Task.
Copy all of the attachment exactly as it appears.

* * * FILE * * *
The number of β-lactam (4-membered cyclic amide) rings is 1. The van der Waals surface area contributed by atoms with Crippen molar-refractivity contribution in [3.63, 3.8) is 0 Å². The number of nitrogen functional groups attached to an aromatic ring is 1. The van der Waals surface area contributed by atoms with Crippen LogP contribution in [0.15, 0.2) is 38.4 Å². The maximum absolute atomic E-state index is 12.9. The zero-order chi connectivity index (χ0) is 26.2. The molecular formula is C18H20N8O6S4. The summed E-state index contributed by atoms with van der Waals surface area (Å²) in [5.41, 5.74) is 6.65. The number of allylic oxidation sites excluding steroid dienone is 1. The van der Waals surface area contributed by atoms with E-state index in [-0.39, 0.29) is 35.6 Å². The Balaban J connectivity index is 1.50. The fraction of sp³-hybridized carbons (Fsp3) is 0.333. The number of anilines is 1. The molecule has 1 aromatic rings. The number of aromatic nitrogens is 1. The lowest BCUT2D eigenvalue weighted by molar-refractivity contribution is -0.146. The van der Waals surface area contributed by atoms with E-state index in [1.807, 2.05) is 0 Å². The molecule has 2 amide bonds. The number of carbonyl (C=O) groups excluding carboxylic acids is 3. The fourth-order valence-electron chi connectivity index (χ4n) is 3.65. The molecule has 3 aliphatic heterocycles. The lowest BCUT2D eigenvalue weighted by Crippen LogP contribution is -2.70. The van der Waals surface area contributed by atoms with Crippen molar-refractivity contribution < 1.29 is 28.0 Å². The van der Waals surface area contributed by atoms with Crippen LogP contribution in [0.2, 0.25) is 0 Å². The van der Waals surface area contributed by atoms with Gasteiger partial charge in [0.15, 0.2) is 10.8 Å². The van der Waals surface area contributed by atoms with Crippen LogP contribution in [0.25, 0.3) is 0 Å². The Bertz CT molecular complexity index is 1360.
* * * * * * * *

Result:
The number of β-lactam (4-membered cyclic amide) rings is 1. The van der Waals surface area contributed by atoms with Crippen molar-refractivity contribution in [3.63, 3.8) is 0 Å². The number of nitrogen functional groups attached to an aromatic ring is 1. The van der Waals surface area contributed by atoms with Crippen LogP contribution in [0.15, 0.2) is 38.4 Å². The maximum absolute atomic E-state index is 12.9. The zero-order chi connectivity index (χ0) is 26.2. The molecular formula is C18H20N8O6S4. The summed E-state index contributed by atoms with van der Waals surface area (Å²) in [5.41, 5.74) is 6.65. The number of allylic oxidation sites excluding steroid dienone is 1. The van der Waals surface area contributed by atoms with E-state index in [-0.39, 0.29) is 35.6 Å². The Balaban J connectivity index is 1.50. The fraction of sp³-hybridized carbons (Fsp3) is 0.333. The number of anilines is 1. The molecule has 1 aromatic rings. The number of aromatic nitrogens is 1. The lowest BCUT2D eigenvalue weighted by molar-refractivity contribution is -0.146. The van der Waals surface area contributed by atoms with E-state index in [1.807, 2.05) is 0 Å². The molecule has 2 amide bonds. The number of carbonyl (C=O) groups excluding carboxylic acids is 3. The fourth-order valence-electron chi connectivity index (χ4n) is 3.65. The molecule has 3 aliphatic heterocycles. The lowest BCUT2D eigenvalue weighted by Crippen LogP contribution is -2.70. The van der Waals surface area contributed by atoms with Crippen molar-refractivity contribution < 1.29 is 28.0 Å². The van der Waals surface area contributed by atoms with Crippen LogP contribution in [0.2, 0.25) is 0 Å². The van der Waals surface area contributed by atoms with Gasteiger partial charge in [0.15, 0.2) is 10.8 Å². The van der Waals surface area contributed by atoms with Crippen LogP contribution in [0.25, 0.3) is 0 Å². The Bertz CT molecular complexity index is 1360.